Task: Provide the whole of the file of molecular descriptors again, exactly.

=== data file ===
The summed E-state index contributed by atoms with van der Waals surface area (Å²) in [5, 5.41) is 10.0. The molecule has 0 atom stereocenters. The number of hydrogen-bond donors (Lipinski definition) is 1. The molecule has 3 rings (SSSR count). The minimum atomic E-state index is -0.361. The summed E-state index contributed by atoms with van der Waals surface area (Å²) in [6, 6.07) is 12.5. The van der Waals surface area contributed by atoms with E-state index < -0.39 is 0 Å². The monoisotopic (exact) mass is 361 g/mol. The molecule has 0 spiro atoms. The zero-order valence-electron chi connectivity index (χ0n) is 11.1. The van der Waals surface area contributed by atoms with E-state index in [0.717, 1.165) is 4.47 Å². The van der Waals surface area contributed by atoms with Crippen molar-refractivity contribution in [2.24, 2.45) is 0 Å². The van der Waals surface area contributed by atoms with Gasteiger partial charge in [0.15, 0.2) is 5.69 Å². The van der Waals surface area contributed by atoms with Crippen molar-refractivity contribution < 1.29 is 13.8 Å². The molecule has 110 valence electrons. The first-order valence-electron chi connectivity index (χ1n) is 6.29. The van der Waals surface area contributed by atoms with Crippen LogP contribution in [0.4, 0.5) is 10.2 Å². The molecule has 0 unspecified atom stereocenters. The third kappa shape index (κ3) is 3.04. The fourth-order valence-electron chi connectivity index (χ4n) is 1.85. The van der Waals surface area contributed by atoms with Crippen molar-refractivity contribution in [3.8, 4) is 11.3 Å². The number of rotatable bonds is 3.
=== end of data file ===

The summed E-state index contributed by atoms with van der Waals surface area (Å²) in [5, 5.41) is 10.0. The molecule has 0 atom stereocenters. The number of hydrogen-bond donors (Lipinski definition) is 1. The molecule has 3 rings (SSSR count). The minimum atomic E-state index is -0.361. The summed E-state index contributed by atoms with van der Waals surface area (Å²) in [6, 6.07) is 12.5. The van der Waals surface area contributed by atoms with E-state index < -0.39 is 0 Å². The monoisotopic (exact) mass is 361 g/mol. The molecule has 0 spiro atoms. The zero-order valence-electron chi connectivity index (χ0n) is 11.1. The van der Waals surface area contributed by atoms with E-state index in [0.717, 1.165) is 4.47 Å². The van der Waals surface area contributed by atoms with Crippen molar-refractivity contribution in [2.24, 2.45) is 0 Å². The van der Waals surface area contributed by atoms with Gasteiger partial charge in [0.15, 0.2) is 5.69 Å². The van der Waals surface area contributed by atoms with Crippen molar-refractivity contribution < 1.29 is 13.8 Å². The molecule has 110 valence electrons. The first-order valence-electron chi connectivity index (χ1n) is 6.29. The van der Waals surface area contributed by atoms with Crippen LogP contribution in [0.4, 0.5) is 10.2 Å². The molecule has 0 unspecified atom stereocenters. The third kappa shape index (κ3) is 3.04. The fourth-order valence-electron chi connectivity index (χ4n) is 1.85. The van der Waals surface area contributed by atoms with Crippen molar-refractivity contribution in [3.8, 4) is 11.3 Å². The number of rotatable bonds is 3.